Friday, June 30, 2006

Do We Experience Thought as in Our Heads?

Does it seem to you that your thinking is located, phenomenologically, inside your head? Many people report this, both in casual reflection and when their experience is sampled with a beeper.

But I bet Aristotle -- who famously claimed that the brain was merely an organ to cool the blood -- would not have said that. Nor, I suspect, would ancient Chinese philosophers such as Mencius and Xunzi, who characterized thought as occuring in the xin, the heart. Of course, we don't have strictly phenomenological reports about this, but it seems a strain to suppose they thought thinking occurred in the heart yet was referred in experience to another location.

Here's one possibility: Where thought is phenomenologically located varies with one's cultural context -- perhaps specifically with one's culture's views about the organ of thought. How strange and interesting, if true! What governs the felt location of cognition? Why do some feel it here and others feel it there? Why wouldn't this be physiologically determined, at some fairly low and immutable level? Could I feel my cognition as occuring in my feet or shoulders, or on the other side of the room, or back in my kitchen on the other side of town, if the cultural conditions and my background beliefs were right? (Not the last, surely, you say -- but why not?)

If you know me, you'll know that I think we should also consider a more skeptical possibility: Our opinions about our phenomenology are heavily influenced by background theories, metaphors, and cultural constructs, but the phenomenology itself is consistent over time. (Regarding cultural variation in the reported experience of dreaming, see here and here; regarding echolocation, see here; regarding visual perspective, see here and here.) We're no great shakes at reporting even the most basic, most "obvious" features of our phenomenology -- such as, I'd suggest, where (if anywhere) our conscious thoughts are phenomenologically located.

Now, what evidence can be brought to bear in favor of one of these possibilities over the other?

13 comments:

Justin Tiwald said...

Hi Eric,

Pardon the short disquisition on the locus of thoughts in classical Chinese philosophy. I've done quite a bit of thinking about this over the past couple of years.

Like you, I can't think of any clear phenomenological reports in Mencius or Xunzi about the location of thinking. There are some passages that *might* be read as phenomenological reports. For example, Xunzi suggests in “Encouraging Learning” that the refined person (or “gentleman”) learns by taking in information through the ears and digesting it in the heart, whereas the petty person simply absorbs it through the ears and then sends it directly to the mouth (Watson, p. 20). This might be taken to imply that some cognitive processes really do occur in the head, even if they are rather unsophisticated ones having to do with imitation of what one has heard. Clearly this passage implies that the more sophisticated processes--including the exercise of moral judgment--take place in the heart.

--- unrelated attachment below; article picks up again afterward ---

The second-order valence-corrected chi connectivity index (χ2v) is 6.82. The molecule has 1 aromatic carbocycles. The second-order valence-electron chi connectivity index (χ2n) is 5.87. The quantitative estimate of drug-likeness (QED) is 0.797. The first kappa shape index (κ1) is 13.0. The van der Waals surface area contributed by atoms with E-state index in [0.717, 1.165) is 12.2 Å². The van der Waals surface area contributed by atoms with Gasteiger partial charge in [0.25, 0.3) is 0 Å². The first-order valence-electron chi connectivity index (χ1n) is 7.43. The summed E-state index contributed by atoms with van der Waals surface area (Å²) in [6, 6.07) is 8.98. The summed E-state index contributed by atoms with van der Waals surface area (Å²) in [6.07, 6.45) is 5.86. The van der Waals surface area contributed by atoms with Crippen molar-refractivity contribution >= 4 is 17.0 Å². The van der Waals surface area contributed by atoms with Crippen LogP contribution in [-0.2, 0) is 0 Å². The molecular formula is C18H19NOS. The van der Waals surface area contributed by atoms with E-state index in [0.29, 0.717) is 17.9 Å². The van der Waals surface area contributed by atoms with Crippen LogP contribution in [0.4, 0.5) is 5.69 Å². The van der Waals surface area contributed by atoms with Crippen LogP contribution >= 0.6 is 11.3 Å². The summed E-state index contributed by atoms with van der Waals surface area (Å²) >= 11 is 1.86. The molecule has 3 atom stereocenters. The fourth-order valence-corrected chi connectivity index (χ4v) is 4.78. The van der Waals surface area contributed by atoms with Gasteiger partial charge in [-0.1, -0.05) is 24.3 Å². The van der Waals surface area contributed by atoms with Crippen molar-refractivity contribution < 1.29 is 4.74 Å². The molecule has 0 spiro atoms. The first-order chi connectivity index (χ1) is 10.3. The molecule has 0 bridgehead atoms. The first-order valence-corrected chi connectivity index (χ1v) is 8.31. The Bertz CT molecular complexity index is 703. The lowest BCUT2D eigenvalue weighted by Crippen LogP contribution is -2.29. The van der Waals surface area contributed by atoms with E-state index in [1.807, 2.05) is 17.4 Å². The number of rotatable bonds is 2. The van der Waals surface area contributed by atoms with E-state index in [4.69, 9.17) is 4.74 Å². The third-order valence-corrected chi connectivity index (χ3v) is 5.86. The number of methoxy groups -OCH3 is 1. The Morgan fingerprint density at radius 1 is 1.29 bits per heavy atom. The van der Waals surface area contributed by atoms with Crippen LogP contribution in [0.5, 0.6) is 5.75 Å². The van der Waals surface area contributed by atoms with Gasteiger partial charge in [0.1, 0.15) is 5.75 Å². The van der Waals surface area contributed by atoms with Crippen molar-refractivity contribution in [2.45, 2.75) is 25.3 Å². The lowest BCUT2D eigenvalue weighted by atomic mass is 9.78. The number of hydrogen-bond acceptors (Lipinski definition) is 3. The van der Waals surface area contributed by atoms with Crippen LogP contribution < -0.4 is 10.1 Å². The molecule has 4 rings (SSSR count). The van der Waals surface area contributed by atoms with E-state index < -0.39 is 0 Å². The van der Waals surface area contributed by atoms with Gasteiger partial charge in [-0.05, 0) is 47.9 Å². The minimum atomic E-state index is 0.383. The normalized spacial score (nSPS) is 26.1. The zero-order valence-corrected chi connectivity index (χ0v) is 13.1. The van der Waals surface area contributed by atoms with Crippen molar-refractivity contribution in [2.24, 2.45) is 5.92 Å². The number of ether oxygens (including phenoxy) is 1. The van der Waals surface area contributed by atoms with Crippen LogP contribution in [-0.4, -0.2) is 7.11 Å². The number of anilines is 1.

On the other hand, this passage does not purport to be a self-report on Xunzi’s own feelings as a refined person, and if asked he might say that it was more an informed judgment based on his understanding of human psychology, physiology, etc. Also the remark about the petty person might be more driven by the desire for a laugh-line more than any serious theory about the locus of thought. Xunzi says that the distance between the ears and the mouth is too short--just four “cun” (inches?)--for a full-sized adult to really absorb it. It's his version of the joke about things going "in one ear and out the other" but tweaked in such a way as to make fun of sycophants: the ideas go in their ears and come out of their mouths. I personally favor the laugh-line reading of this passage, but there are sinologists (e.g., Harbsmeier) who think it should be taken seriously.

Now let me say a bit about my view more generally. My hypothesis is that classical thinkers like Mencius and Xunzi believed *reasoning* (and some other important things, such as moral feeling) occurs in the heart, whereas *thoughts* can occur elsewhere in the body. Notice, for example, that they consistently describe the sense organs as having desires: the eyes desire beautiful things, the mouth desires good flavors, etc. For the classical thinkers, as for the Stoics, desires had cognitive content. Lust was not simply a matter of feeling a certain way, but also of judging someone else attractive. Mencius and Xunzi contend that learning can have a transformative effect on the desires of the sense organs. In the passage I just mentioned Xunzi suggests that the learning of the refined person is processed in the heart and then “spreads to the four limbs.” This is obviously not conclusive evidence. It is possible that the classical thinkers felt some license to speak metaphorically about the desires that occur in the eyes and ears. But it is striking how many passages seem to suggest that a certain amount of judging and thinking is done by the sense organs themselves.